Perianal Fistula

This very serious medical condition can strike fear into the hearts of pet owners. Although it can happen to almost any dog, certain breeds are prone to this condition. In this article we’ll discuss what perianal fistula is as well as the symptoms and treatments, so should you keep an eye out for any irregularities in your dog. 

What is Perianal Fistula

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Perianal fistula is also known as anal furunculosis. It is a very serious medical condition in which a dog’s anus and the surrounding area becomes inflamed. Extreme pain can be caused, and it can even lead to issues and complications when your dog needs to poop. This condition often affects German Shepherds. 

What Tissues are Affected by Perianal Fistula

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When your dog has a perianal fistula, it is characterised by chronic, purulent, smelly, ulceracting, sinus tracts in both the anal region and surrounding skin. The condition is comparable to a carbuncle which is a many headed abscess. Some veterinarians prefer to use the term furunculosis, which is a skin condition characterised by the development of recurring boils. 

How Does it Happen

We are yet to discover why perianal fistulas form although impaction and infection of the anal sacs as well as adjacent sinuses and crypts have been suggested. It has been proposed that poor air circulation around the anal region is a major contributory factor. 

There are recent studies that suggest that the condition is most likely caused by an autoimmune disease. There is a genetic component related to perianal fistulas as well, as some families of the German Shepherd breeds are particularly prone to this condition. There is a study that suggests approximately 80% of cases appear in German Shepherds.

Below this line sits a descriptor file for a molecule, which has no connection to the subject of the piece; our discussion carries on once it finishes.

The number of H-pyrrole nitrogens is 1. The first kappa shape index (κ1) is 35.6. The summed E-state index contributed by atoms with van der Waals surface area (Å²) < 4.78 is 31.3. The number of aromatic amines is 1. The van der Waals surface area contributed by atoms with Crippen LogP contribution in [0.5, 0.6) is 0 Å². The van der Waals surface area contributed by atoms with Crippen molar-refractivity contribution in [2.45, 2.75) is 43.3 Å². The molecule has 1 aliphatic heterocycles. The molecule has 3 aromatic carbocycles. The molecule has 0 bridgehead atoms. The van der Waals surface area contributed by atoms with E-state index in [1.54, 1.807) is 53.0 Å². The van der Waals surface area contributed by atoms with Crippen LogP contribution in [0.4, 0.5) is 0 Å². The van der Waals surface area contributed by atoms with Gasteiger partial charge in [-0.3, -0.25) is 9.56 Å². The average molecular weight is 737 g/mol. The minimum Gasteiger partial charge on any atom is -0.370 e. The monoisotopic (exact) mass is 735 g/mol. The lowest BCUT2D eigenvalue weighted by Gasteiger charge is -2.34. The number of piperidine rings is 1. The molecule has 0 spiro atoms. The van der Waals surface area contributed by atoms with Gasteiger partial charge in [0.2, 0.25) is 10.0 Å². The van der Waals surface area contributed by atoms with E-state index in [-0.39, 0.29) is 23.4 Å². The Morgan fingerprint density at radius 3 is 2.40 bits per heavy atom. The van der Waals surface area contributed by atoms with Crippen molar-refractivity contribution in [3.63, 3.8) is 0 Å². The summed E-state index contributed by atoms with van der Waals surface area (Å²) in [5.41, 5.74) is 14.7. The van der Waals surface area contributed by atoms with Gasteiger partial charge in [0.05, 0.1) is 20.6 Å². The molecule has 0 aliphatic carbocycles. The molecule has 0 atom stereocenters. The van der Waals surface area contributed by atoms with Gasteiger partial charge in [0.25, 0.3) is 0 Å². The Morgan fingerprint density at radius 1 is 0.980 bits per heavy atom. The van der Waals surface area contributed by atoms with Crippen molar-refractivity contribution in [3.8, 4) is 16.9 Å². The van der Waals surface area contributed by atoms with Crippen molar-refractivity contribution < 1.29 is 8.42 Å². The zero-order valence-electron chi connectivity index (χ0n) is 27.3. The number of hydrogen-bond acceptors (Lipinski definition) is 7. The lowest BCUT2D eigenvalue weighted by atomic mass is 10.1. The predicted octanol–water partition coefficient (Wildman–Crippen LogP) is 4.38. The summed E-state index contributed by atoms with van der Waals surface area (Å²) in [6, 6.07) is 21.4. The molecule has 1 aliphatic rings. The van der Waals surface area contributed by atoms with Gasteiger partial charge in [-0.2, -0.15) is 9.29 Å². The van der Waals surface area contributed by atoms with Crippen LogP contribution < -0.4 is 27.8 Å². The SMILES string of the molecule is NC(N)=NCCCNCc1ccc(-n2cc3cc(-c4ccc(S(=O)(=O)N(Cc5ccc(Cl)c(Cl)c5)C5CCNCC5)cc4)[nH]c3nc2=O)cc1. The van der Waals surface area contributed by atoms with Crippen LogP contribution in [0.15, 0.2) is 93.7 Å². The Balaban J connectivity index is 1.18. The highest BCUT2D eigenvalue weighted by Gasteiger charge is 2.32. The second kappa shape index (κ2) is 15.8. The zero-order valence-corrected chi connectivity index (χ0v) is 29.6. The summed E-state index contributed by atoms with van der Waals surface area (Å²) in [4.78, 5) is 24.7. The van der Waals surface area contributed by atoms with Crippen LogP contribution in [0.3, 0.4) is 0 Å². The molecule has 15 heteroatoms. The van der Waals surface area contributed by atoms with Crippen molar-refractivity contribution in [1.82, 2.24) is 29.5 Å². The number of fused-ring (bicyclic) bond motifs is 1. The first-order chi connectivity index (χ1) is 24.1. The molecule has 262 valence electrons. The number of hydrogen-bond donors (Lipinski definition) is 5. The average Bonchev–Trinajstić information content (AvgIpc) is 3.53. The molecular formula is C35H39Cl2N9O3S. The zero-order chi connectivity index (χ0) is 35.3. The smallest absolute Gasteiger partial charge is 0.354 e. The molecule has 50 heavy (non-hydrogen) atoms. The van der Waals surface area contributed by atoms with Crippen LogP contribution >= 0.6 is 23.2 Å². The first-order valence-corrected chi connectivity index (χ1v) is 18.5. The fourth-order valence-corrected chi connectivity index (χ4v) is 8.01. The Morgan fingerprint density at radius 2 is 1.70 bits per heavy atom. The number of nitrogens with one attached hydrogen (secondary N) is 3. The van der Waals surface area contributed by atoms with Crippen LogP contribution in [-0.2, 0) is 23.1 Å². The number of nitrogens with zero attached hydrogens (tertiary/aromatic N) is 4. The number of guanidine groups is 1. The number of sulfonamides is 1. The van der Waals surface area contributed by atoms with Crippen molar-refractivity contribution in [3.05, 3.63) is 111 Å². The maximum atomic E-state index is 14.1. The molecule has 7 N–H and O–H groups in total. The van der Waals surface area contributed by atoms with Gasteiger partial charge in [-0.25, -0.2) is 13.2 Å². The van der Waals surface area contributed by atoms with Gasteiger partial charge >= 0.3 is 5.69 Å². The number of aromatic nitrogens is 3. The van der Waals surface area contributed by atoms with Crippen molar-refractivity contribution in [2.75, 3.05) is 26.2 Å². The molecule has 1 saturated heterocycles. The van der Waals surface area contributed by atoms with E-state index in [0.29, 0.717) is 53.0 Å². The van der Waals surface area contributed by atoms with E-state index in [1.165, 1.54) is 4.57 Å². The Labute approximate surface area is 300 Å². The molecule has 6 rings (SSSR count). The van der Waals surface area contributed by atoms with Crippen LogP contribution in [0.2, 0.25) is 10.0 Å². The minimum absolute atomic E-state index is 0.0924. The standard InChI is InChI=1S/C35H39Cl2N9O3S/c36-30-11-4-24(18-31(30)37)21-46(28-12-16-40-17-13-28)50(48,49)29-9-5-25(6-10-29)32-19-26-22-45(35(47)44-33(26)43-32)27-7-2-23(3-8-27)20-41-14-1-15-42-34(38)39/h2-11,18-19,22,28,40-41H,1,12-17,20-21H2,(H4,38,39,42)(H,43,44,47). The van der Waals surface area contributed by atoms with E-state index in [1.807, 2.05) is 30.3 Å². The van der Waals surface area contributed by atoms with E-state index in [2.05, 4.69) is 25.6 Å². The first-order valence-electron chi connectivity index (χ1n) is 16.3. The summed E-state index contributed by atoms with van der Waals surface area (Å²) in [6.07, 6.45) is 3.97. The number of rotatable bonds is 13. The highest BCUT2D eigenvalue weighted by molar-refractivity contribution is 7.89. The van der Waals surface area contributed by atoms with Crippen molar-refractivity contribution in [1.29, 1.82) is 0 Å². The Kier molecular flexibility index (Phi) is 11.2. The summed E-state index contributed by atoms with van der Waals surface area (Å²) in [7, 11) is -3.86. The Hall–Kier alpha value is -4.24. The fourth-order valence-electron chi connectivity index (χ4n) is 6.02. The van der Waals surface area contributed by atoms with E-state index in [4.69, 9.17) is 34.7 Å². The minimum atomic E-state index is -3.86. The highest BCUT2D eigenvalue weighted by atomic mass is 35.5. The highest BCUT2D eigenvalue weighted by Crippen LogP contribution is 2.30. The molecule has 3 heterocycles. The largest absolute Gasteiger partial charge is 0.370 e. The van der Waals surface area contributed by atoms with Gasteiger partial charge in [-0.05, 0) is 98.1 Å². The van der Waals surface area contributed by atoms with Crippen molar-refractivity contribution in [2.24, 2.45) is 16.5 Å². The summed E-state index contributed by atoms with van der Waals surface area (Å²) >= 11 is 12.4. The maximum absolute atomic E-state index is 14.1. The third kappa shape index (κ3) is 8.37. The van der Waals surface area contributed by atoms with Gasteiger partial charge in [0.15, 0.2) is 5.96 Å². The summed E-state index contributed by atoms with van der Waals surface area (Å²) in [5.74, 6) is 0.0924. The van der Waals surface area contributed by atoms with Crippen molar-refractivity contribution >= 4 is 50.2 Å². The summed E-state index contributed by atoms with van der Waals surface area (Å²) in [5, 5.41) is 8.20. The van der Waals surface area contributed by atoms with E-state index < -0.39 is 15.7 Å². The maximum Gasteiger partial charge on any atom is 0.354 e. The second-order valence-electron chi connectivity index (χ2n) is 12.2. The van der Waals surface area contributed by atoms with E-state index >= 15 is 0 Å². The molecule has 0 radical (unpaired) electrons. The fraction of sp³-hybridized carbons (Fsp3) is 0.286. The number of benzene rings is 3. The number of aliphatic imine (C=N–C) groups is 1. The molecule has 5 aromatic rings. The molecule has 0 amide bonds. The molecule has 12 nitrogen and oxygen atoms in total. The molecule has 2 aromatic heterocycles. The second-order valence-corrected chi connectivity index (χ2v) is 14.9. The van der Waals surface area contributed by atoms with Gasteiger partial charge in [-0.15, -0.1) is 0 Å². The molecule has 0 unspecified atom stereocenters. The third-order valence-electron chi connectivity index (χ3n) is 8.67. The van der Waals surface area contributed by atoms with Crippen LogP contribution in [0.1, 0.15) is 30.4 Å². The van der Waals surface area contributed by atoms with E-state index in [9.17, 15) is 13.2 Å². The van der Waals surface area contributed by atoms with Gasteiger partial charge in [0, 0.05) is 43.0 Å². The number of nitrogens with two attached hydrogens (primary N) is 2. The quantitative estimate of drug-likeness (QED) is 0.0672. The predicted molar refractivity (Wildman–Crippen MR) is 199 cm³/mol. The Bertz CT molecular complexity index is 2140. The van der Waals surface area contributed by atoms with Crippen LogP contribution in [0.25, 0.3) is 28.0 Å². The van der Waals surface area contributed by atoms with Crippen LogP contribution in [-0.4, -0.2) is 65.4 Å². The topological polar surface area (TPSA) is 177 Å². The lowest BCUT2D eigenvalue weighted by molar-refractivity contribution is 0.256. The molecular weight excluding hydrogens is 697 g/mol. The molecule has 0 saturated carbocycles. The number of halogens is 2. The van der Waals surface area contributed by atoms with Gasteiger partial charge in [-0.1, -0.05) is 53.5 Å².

What are the Symptoms of Paranal Fistulas?

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Various symptoms could indicate that your dog has a perianal fistula. 

If your dog:

  • Experiences pain when pooping
  • Struggles to poop
  • Is constipated
  • Has diarrhoea
  • Has mucus or blood in his poop
  • Extensively licks and bites his anus
  • Is restless or cries when he’s about to poop
  • Tries to bite if you try and lift his tail
  • Has low tail carriage 
  • A foul smell
  • Is irritable or aggressive

He might have a perianal fistula. It’s best to consult your vet immediately after observing symptoms to ensure that the right treatment path is followed. 

How is it Diagnosed

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When these symptoms first appear in your dog, it’s best to schedule an immediate appointment with your vet. A full medical exam will be conducted by your vet and that will be compared to the symptoms you found in your dog! This physical exam will include a rectal exam as it is possible for perianal fistula to be caused by an infection or a blockage of the anal sacs. Don’t be frightened if your vet suggests sedation for the exam. In rare cases, your dog could need to be sedated in order for the examination to take place. Your veterinarian will take samples of cells and tissues from the anal sacs or fistula. The samples will be looked at under a microscope or be used for a bacterial culture as well as sensitivity testing.